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I've had 2 seniors with kidney disease who have since passed away and have a senior now with kidney disease. I have to say I get confused with kidney "failure" and kidney "disease" because I believe they are very different. There are people here with much more medical knowledge than I but what I can tell you is that all 3 seniors of mine also had arthritis and could not take an anti-inflammatory. They were all on kidney diets and Misty is also on Enalapril and doing very well. For the arthritis issues, we always used Tramadol, Traumeel Gel, and acupuncture which all were a big help.I would hope with the assistance of your vet you can get this under control and Dr Feeman is a wealth of knowledge with this


Missing my little Misty who took a huge piece of my heart with her on 5/2/09, and Ekko, on 6/28/12



:candle For the sick, the lost, and the homeless

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I don't think greyhounds are any more susceptible to kidney disease than other breeds, but it is a common system to fail in elderly dogs - well, elderly mammals, I suppose.


It is sometimes misdiagnosed by vets without a lot of experience in greyhound blood values, though, because their creatinine does run high due to their large muscle mass. It can also run high if you feed very high protein diet, or raw diet. A very good indicator to tell if your dog is really suffering from kidney disease is the get the vet to do a protein:creatinine ratio test.


I was told that Jack might be in the early stages of kidney disease two years ago. We did a protein:creatinine test and no, he was fine, and still is fine at thirteen years old. :)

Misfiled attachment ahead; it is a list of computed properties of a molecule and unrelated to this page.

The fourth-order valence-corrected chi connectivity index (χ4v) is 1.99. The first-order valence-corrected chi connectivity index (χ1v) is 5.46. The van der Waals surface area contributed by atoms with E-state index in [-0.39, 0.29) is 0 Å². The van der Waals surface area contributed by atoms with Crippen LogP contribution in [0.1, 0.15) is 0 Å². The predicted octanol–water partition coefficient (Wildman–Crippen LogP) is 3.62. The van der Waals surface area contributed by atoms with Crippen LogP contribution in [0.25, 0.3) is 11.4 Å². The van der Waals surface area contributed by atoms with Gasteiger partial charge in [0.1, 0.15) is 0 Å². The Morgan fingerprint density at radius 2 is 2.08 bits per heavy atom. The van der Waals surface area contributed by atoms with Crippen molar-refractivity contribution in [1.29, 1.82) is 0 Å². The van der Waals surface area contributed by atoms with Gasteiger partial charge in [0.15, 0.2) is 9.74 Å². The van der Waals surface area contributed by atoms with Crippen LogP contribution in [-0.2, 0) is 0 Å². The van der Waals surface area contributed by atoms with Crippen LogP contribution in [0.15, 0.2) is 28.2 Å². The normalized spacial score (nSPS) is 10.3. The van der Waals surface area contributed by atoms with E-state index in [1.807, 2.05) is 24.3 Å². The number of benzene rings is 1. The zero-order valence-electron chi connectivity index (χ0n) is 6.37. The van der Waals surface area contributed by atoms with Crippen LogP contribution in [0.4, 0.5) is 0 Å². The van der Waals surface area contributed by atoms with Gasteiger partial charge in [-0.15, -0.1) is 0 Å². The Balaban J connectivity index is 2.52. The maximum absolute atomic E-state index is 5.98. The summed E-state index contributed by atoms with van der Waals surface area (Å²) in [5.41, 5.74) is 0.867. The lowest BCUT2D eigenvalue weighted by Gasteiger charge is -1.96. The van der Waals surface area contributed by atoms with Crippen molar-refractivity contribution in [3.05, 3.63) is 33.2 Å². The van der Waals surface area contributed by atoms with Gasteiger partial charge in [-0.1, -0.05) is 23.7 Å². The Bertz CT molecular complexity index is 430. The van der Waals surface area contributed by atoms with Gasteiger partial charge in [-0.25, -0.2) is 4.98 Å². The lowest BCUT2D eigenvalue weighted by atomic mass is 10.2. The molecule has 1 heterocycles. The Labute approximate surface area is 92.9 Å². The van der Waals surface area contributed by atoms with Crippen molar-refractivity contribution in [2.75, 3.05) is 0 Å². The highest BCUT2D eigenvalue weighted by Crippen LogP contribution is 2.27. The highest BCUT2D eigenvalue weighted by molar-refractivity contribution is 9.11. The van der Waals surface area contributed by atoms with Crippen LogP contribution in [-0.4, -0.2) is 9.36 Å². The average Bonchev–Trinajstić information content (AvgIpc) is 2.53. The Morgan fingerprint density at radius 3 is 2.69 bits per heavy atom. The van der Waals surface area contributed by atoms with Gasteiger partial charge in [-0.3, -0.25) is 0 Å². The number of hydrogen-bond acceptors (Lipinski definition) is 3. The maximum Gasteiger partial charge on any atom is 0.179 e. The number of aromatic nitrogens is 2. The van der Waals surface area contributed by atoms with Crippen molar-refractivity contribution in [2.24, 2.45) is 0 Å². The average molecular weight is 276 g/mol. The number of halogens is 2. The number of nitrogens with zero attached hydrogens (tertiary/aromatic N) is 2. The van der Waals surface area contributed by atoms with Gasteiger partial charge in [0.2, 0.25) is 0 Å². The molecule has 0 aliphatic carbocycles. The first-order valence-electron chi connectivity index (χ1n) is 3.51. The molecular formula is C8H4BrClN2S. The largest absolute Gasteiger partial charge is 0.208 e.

The plural of anecdote is not data

Brambleberry Greyhounds My Etsy Shop

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Guest stezell

We have one senior with kidney problems. She started getting sick around 7 years old. Daily she would vomit and after testing her blood we found out her kidneys were failing. She has been on the kibble Science Diet KD for 4 years. She has never gotten sick since. She goes for her bloodwork every year and her levels are normal for a greyhound. I don't know if this helps, but she still gets treats but I feel that the food has definitely helped; she is now 11 years old and full of life....

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I'm not an expert on kidneys but it is my understanding that when looking at the creatinine levels, you also need to look at the BUN and ALT numbers. Don't ask me what BUN and ALT are? I just know those numbers are important when it comes to the kidneys.


Hopefully one of our knowledgable members will comment and clear up the number meanings for you.


And I don't think greyhounds have more kidney problems, I think it's an age related problem.

Denise & Strider, Blake, Fields, Frank, FlippyDoo, and Momma Gail.

The Bridge Angels Zack(Ags Marble Chip) 4/25/93-2/16/06, Wanda(Rainier Rowanda) 12/14/94-06/09/06, Brooke/Boogers(Rainier Restive) 01/01/99-10/20/08, Warlock(Rainier Rammer) 4/29/99-10/01/09), Patsie(Frisky Patsy) 5/17/96-2/05/10, Hatter(Cals Madhatter) 6/3/00-3/11/10, Dodger(Rainier Ransack) 4/29/99-4/16/10, and Sparkle(Okie Sparkle) 11/8/2000-1/28/11

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To reassure you, a creatinine of 1.9 is nowhere even in the neighborhood of kidney failure. A few things to ask:


What was his BUN (blood urea nitrogen)? This is another indicator of kidney function.

Did the vet do a urinalysis? If so, were there any abnormalities? The most important component in the urinalysis is protein. If there was protein in the urine, I'd want to be sure that the vet sent off a urine culture to make sure there is no underlying infection. If there is no infection, and continues to be protein in the urine, your vet should be doing a "UPC" or urine protein creatinine ratio, which quantitates how much protein there is, and whether you need to be addressing it with meds and/or a special diet.